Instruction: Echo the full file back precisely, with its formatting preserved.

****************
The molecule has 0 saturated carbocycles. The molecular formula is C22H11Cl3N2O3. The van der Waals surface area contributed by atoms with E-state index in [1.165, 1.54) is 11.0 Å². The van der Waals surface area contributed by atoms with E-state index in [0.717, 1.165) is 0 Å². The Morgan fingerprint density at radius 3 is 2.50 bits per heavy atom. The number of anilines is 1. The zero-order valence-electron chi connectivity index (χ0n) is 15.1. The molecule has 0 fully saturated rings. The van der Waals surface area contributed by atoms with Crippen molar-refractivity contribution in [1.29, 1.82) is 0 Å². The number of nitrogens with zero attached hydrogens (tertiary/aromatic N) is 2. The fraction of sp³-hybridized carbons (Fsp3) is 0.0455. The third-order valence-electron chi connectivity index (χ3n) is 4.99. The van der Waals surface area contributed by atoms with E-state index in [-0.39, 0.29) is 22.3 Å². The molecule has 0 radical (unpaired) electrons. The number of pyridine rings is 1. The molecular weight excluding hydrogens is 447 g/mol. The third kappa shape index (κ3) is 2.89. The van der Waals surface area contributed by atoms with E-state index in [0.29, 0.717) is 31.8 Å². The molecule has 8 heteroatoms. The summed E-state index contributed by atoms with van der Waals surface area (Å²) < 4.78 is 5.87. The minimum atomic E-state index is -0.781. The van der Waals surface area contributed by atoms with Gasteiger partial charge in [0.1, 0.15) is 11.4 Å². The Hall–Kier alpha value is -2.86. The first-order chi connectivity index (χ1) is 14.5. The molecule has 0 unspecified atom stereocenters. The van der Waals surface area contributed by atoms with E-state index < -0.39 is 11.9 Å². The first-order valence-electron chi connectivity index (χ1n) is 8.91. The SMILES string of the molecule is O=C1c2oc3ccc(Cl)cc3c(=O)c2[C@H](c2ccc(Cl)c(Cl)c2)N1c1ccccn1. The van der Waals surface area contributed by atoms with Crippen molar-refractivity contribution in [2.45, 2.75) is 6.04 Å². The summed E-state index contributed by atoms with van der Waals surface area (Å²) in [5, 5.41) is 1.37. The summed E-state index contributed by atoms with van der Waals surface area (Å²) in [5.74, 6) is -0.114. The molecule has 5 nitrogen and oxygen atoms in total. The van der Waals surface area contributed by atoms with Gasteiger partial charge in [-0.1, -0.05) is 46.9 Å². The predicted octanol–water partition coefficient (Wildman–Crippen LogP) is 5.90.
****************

The molecule has 0 saturated carbocycles. The molecular formula is C22H11Cl3N2O3. The van der Waals surface area contributed by atoms with E-state index in [1.165, 1.54) is 11.0 Å². The van der Waals surface area contributed by atoms with E-state index in [0.717, 1.165) is 0 Å². The Morgan fingerprint density at radius 3 is 2.50 bits per heavy atom. The number of anilines is 1. The zero-order valence-electron chi connectivity index (χ0n) is 15.1. The molecule has 0 fully saturated rings. The van der Waals surface area contributed by atoms with Crippen molar-refractivity contribution in [1.29, 1.82) is 0 Å². The number of nitrogens with zero attached hydrogens (tertiary/aromatic N) is 2. The fraction of sp³-hybridized carbons (Fsp3) is 0.0455. The third-order valence-electron chi connectivity index (χ3n) is 4.99. The van der Waals surface area contributed by atoms with E-state index in [-0.39, 0.29) is 22.3 Å². The molecule has 0 radical (unpaired) electrons. The number of pyridine rings is 1. The molecular weight excluding hydrogens is 447 g/mol. The third kappa shape index (κ3) is 2.89. The van der Waals surface area contributed by atoms with E-state index in [0.29, 0.717) is 31.8 Å². The molecule has 8 heteroatoms. The summed E-state index contributed by atoms with van der Waals surface area (Å²) < 4.78 is 5.87. The minimum atomic E-state index is -0.781. The van der Waals surface area contributed by atoms with Gasteiger partial charge in [0.1, 0.15) is 11.4 Å². The Hall–Kier alpha value is -2.86. The first-order chi connectivity index (χ1) is 14.5. The molecule has 0 unspecified atom stereocenters. The van der Waals surface area contributed by atoms with E-state index < -0.39 is 11.9 Å². The first-order valence-electron chi connectivity index (χ1n) is 8.91. The SMILES string of the molecule is O=C1c2oc3ccc(Cl)cc3c(=O)c2[C@H](c2ccc(Cl)c(Cl)c2)N1c1ccccn1. The van der Waals surface area contributed by atoms with Crippen molar-refractivity contribution in [2.45, 2.75) is 6.04 Å². The summed E-state index contributed by atoms with van der Waals surface area (Å²) in [5, 5.41) is 1.37. The summed E-state index contributed by atoms with van der Waals surface area (Å²) in [5.74, 6) is -0.114. The molecule has 5 nitrogen and oxygen atoms in total. The van der Waals surface area contributed by atoms with Gasteiger partial charge in [-0.1, -0.05) is 46.9 Å². The predicted octanol–water partition coefficient (Wildman–Crippen LogP) is 5.90.